Is less really more? The answer appears complicated in the case of ruptured abdominal aortic aneurysms (rAAAs). Over the last 40 years, the mortality rate among patients who underwent surgical repair for this ominous disease has remained at 40% to 50%,1 a staggering figure given advances in diagnosis, surgical technique, and perioperative care. Moreover, patients who survive the operation often die of multiorgan failure and late death in the intensive care unit. Given the success of endovascular aneurysm repair (EVAR) for nonruptured aneurysms,2 it seems logical that a less invasive approach to ruptures would improve survival and reduce the number of complications that are often associated with major open repairs. Surprisingly, however, a number of randomized European trials, most notably the IMPROVE (Immediate Management of Patients With Rupture: Open versus Endovascular Repair) trial,3 have demonstrated that the nonselective use of EVAR for rAAAs does not yield a survival advantage.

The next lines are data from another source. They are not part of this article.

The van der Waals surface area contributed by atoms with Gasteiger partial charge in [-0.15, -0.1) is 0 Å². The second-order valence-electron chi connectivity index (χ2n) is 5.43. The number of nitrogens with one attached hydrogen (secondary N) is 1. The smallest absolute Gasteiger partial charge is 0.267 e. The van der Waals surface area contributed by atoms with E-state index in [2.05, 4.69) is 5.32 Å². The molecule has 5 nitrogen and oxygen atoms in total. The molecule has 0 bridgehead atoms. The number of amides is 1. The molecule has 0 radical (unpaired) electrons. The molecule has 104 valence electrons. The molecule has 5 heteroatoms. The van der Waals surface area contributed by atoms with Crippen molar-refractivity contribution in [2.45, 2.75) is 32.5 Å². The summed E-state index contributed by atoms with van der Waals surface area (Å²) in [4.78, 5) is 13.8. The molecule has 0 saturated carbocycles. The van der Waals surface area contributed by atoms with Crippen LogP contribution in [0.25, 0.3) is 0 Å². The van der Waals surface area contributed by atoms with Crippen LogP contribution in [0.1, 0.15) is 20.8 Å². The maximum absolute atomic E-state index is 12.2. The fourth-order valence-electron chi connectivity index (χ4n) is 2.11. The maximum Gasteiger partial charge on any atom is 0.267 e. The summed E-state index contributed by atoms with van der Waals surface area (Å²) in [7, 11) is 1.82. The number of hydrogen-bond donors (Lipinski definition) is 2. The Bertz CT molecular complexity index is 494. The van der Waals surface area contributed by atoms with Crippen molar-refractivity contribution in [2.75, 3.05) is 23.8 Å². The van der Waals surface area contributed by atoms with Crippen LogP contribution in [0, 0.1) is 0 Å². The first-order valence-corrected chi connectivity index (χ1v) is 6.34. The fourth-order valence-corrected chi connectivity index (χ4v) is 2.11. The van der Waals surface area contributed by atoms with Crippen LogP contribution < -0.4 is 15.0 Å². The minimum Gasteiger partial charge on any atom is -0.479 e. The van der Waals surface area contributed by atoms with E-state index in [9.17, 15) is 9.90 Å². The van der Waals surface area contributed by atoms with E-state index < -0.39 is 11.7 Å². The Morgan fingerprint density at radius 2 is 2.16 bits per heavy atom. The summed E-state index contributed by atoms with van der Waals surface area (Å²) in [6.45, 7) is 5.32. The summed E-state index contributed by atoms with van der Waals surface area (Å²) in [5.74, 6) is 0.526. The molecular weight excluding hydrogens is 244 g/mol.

Benharash P, Toppen W. Bundles of Care for Patients With Ruptured Abdominal Aortic AneurysmsIs Endovascular Repair the Solution?. JAMA Surg. 2015;150(11):1065. doi:10.1001/jamasurg.2015.1872